For me at least, I can only heal if I let go of the idea of needing precise memories about everything or exactly fitting a certain diagnosis. As soon as I get caught up in that again, I stall out on getting better. I don’t know if the same is true for you, but I offer it up as something for you to consider…

    Liked by 1 person

    1. Thank you for sharing that.

      I know there aren’t any rules — especially seeing how everyone has such different experiences under the same diagnosis. I think I may have a bit of envy of others’ experiences that plays into it, too. That if I have to have this disorder, I want it the easy way.

      My memories are weird. I can remember things clearly in one moment/day, and not remember it at other times. It’s why I like to write things down so much, because I want to be able to remember in case I do forget.

      I’m not really sure where I was going with this. Everything is so mixed up. I want others (therapist included) to understand my experience, but I don’t even understand it all myself.

      Liked by 1 person

  2. Living in a fog, so many thoughts and voices in my head, not knowing who is making what decision and why, trying to hide my mental illness from the world and sometimes from myself, knowing I have no control over thoughts or actions, having parts with different ages (no names for mine either) and all these different ages behaving like their age which is my body’s age…it’s all so scary and completely confusing. Who am you? Each is Kyra Jack, just at different ages. You are the combination of all those ages together. But, much easier said than to believe and live out, I know. Much love.

    Liked by 1 person

  3. “No one wants to hear oh yea, I am pretty oblivious to many of my parts, and there’s a lot of anger and sadness and stress and my parts are existing in chaos.”
    Actually that’s exactly what I want to hear because that’s my experience too. I read blogs where like you said people refer to their systems and parts as if they’ve known them for years. I know nothing other than what my therapist tells me. Which at this point is very little.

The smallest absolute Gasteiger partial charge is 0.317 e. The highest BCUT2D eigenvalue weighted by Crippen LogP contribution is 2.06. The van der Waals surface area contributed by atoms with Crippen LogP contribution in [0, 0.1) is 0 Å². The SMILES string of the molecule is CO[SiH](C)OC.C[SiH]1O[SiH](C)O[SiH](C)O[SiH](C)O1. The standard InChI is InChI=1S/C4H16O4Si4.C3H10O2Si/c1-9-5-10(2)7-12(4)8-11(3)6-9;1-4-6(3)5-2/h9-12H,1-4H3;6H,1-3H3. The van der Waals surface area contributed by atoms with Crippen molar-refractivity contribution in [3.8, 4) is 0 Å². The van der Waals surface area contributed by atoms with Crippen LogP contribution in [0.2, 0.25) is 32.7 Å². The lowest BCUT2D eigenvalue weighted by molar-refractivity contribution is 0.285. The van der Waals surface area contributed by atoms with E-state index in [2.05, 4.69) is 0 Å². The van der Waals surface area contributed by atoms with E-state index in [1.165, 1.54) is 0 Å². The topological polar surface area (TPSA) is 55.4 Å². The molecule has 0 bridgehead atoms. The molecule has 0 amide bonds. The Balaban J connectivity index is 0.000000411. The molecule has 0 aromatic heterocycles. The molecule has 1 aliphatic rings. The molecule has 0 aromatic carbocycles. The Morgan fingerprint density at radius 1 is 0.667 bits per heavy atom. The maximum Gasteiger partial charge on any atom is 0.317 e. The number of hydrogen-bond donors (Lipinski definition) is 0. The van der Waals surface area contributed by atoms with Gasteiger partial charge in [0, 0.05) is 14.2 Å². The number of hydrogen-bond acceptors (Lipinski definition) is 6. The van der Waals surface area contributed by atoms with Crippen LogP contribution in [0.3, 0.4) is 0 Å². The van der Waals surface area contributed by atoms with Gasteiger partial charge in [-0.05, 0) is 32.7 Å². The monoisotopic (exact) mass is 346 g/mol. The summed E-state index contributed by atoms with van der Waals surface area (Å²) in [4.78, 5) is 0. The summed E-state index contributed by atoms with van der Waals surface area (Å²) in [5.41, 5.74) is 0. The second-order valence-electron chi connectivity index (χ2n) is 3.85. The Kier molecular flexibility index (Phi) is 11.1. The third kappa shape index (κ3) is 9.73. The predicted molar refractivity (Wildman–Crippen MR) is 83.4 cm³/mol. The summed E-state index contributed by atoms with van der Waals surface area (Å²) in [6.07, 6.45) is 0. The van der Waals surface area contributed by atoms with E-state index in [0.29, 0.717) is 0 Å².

Maybe because I am very early in the process. Only Dx for about two months. I’m still in the “I’m not buying into this phase”
    I have no awareness of these parts. How can I not hear words that come out of my mouth when I’m another part talking in therapy? It’s still my mouth and ears yet all I am aware of is time loss.
    I have so many questions like how will I know if a part tries to talk to me? Will I wake up one day and just remember everything they remember?
    I wake up to realize my hair is a different color. I feel more chaotic now than I did before the dx. Why is that?
    And am I just one of the parts?

    Thank you for writing and being real. I would love to hear from others more about how their parts came to be or at least how they came to know them. Why will my parts talk to my Therapist and not to me? Do I really want them to? Idk it just seems so scary and overwhelming.

    Liked by 1 person

    1. I think…I think you will know when it happens, when a part tries to talk to you. When I first heard one of my parts (well before diagnosis) I ignored it at first, because I just thought I was crazy. But I think once you understand what’s going on, you open yourself up to being ready for it (not that everyone is ever fully ready for it). It takes time.

      When you remember things, I’d like to think that you’re remembering for a reason. In some way, you were “ready” for that memory, or your part needed to be heard. It won’t be a flood of memories. For me, I tend to have trickled memories. They come in pieces that I eventually meld together.

      I don’t think the diagnosis makes you more chaotic, but maybe brings everything to your awareness. For me at least, I dismissed a lot of what was going on before my diagnosis. Then once I was diagnosed I had more focus on everything I was ignoring before. It made it seem that I was a mess but I was really the same mess I was before.

      It’s okay to feel overwhelmed, especially so early in diagnosis. It’s been about 15 months for me and I still have denial, and I still get overwhelmed. It’s not easy in the least.

      Liked by 1 person

    2. I wanted to thank you again. Your comment actually pushed me to write a piece on my mental health blog about not knowing your parts, and how we don’t all fit the same mold.

      Liked by 1 person